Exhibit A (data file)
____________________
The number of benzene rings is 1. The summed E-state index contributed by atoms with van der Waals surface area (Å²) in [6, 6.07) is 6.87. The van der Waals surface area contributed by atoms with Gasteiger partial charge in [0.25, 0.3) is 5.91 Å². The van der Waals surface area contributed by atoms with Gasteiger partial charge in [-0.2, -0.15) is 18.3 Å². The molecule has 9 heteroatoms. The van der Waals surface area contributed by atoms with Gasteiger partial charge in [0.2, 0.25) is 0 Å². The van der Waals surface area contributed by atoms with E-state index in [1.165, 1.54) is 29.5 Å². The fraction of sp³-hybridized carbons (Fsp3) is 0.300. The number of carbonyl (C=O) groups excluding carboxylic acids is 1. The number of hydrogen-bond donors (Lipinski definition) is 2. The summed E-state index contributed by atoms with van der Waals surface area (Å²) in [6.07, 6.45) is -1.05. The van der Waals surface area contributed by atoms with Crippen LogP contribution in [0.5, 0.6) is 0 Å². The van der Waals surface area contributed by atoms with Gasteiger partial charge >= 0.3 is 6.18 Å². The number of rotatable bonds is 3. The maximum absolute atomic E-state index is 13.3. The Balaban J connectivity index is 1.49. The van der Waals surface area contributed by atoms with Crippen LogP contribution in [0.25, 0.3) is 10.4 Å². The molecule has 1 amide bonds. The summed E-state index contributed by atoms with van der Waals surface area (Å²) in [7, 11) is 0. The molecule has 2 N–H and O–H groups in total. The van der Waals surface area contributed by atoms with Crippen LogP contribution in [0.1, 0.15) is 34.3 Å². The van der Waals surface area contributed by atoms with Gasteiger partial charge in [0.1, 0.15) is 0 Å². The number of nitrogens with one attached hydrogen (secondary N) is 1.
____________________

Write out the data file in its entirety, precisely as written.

The number of benzene rings is 1. The summed E-state index contributed by atoms with van der Waals surface area (Å²) in [6, 6.07) is 6.87. The van der Waals surface area contributed by atoms with Gasteiger partial charge in [0.25, 0.3) is 5.91 Å². The van der Waals surface area contributed by atoms with Gasteiger partial charge in [-0.2, -0.15) is 18.3 Å². The molecule has 9 heteroatoms. The van der Waals surface area contributed by atoms with Gasteiger partial charge in [0.2, 0.25) is 0 Å². The van der Waals surface area contributed by atoms with E-state index in [1.165, 1.54) is 29.5 Å². The fraction of sp³-hybridized carbons (Fsp3) is 0.300. The number of carbonyl (C=O) groups excluding carboxylic acids is 1. The number of hydrogen-bond donors (Lipinski definition) is 2. The summed E-state index contributed by atoms with van der Waals surface area (Å²) in [6.07, 6.45) is -1.05. The van der Waals surface area contributed by atoms with Crippen LogP contribution in [0.5, 0.6) is 0 Å². The van der Waals surface area contributed by atoms with Gasteiger partial charge >= 0.3 is 6.18 Å². The number of rotatable bonds is 3. The maximum absolute atomic E-state index is 13.3. The Balaban J connectivity index is 1.49. The van der Waals surface area contributed by atoms with Crippen LogP contribution in [0.25, 0.3) is 10.4 Å². The molecule has 1 amide bonds. The summed E-state index contributed by atoms with van der Waals surface area (Å²) in [7, 11) is 0. The molecule has 2 N–H and O–H groups in total. The van der Waals surface area contributed by atoms with Crippen LogP contribution in [0.1, 0.15) is 34.3 Å². The van der Waals surface area contributed by atoms with Gasteiger partial charge in [0.1, 0.15) is 0 Å². The number of nitrogens with one attached hydrogen (secondary N) is 1.